Poor Man’s Food Plot

poor mans food plot
Deer are attracted to high-quality forages in supplemental food plots. Planting food plots, combined with thinning timber and prescribed fire, are excellent ways to enhance nutrition for wildlife. (Photo by MSU Extension Service)

What Should You Plant in Your Food Plot For Deer?

A common question we get on social media is “I have X amount space on my hunting property that I can plant a food plot. What should I plant in my food plot?” There is not a single food plot that would provide deer with year-round nutrition and be the right mix for every deer hunter’s food plot needs. It just doesn’t exist. There are lots of variables that go into deciding on the best food plot mix for your location and situation. These variables include the amount of moisture the site receives, sunlight on the site, what region is your property in, and the most important variable is often the most overlooked and that is your soil type and the fertility of your soil. Another critical part of choosing the right food plot mix for your deer hunting property is the goals that you have for your food plot.

With all these variables choosing the right mix for your food plot becomes a difficult endeavor but with a little information that you can apply to your properties characteristics. Here is a few topics that will help you determine your best food plot mix for your food plot for deer hunting.

poor mans food plot

Poor Man’s Food Plot



Before you decide what to plant in your food plot a soil test is important. A soils sample is the first thing you should do when considering the best seeds to plant in your plot. So many food plotters fail to do this aggravating but simple step that can mean a successful food plot or a bare weedy plot that the deer actually avoid. A soil test is the single most important thing you can do to help you to grow the best possible food plot that deer can’t resist.


The do-it-yourself soil test is a great way to figure out a few general things about your soil and is better than nothing. It can tell you the acid level or PH of your soil. This will tell you if you need to add lime. As I said this is better than not doing a soil test at all but a laboratory soil test can tell you much more. Many deer hunters that ended up sitting over a barren food plot with no deer in sight eventually paid the few dollars more and got a lab test done. I would say that if your soil is not too far off from being plantable then the DIY soil test will do fine. If you try it and your plot won’t grow then I would spring for the laboratory soil test and let them tell you what your soil needs to thrive. Check out this DIY soil test kit and see if your food plot is good to go.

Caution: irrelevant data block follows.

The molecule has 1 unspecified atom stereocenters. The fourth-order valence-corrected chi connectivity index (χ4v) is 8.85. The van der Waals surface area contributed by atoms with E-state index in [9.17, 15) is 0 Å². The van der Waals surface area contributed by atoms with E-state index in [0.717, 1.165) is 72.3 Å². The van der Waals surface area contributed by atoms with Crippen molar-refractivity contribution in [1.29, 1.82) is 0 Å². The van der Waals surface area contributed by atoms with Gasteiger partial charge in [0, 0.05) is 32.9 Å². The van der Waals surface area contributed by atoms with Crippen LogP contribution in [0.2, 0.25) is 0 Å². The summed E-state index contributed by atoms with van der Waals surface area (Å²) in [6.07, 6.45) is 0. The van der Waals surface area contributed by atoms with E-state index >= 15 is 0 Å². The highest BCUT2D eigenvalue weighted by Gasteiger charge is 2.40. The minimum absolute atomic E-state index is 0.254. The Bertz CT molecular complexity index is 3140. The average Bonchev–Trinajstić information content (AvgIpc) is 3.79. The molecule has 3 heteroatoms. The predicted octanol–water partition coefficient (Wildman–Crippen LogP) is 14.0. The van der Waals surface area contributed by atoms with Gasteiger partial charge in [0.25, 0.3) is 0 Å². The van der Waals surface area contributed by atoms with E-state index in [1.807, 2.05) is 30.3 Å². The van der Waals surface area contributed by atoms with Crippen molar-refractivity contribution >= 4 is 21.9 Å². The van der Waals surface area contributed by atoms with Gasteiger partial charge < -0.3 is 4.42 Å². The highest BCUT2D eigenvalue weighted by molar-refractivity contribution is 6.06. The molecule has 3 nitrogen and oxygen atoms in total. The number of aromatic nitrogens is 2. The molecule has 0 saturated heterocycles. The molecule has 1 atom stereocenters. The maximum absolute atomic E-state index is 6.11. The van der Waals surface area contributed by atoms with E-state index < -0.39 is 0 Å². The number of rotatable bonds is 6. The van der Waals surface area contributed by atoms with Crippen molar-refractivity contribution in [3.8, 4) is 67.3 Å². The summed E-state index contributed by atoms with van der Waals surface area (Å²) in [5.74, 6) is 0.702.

Testing your soil is the MOST IMPORTANT STEP for ensuring food plot success. It also will help keep you from buying too much fertilizer. This will save you money. While the DIY soil test kit is an option and definitely better than nothing the laboratory soil test kit is a better option. The lab test can tell you much more than the DIY kits. One thing is the density of the soil and how well it will retain the lime and other fertilizer when applied. Also, a lab test can tell you the optimum application of fertilizer based on the seed mix you plan to plant in your food plot. This is a huge advantage over the DIY-type kits that gives you generalized recommendations on what to add to your soil. Here is a great video from Whitetail Institute explaining this.



While there are many things that a laboratory test can tell you the primary thing that is vital for at least having a chance at growing a good or even a great food plot for your hunting property is the PH level and what fertilizer mix your soil needs to for optimum growing. With this valuable information, you can create a plot that will perform at the highest level. Deer are most attracted to food that is growing. This means that when the plant reaches maturity they begin to become less attractive to whitetail deer. For this reason, planting a seed blend that gives you long-term growth as well as staggered growth in the various types of plants involved.


The results of your soil test is in. You now know what you need to do to prepare the soil for your poor man’s food plot. Whether you till or just roundup the plot getting started in the spring is best. Once you have the area cleared and limed and the fertilizer that your soil test recommends then you are ready for the blended mix to sow into your plot.

As mentioned above a blend that offers a mix of plants that will grow during the fall and stagger the plants so that there is something growing all season long. Remember that deer prefer plants that are growing if available. If you can keep plants new and in the growing stage throughout the deer season you stand a much better chance of attracting them to your plot. Especially during the late season when so much of the native foods are depleted and dormant. I once planted a small patch of Rye near my treestand. It came up great, but by the time I got back there to hunt the stand, the Rye was gone.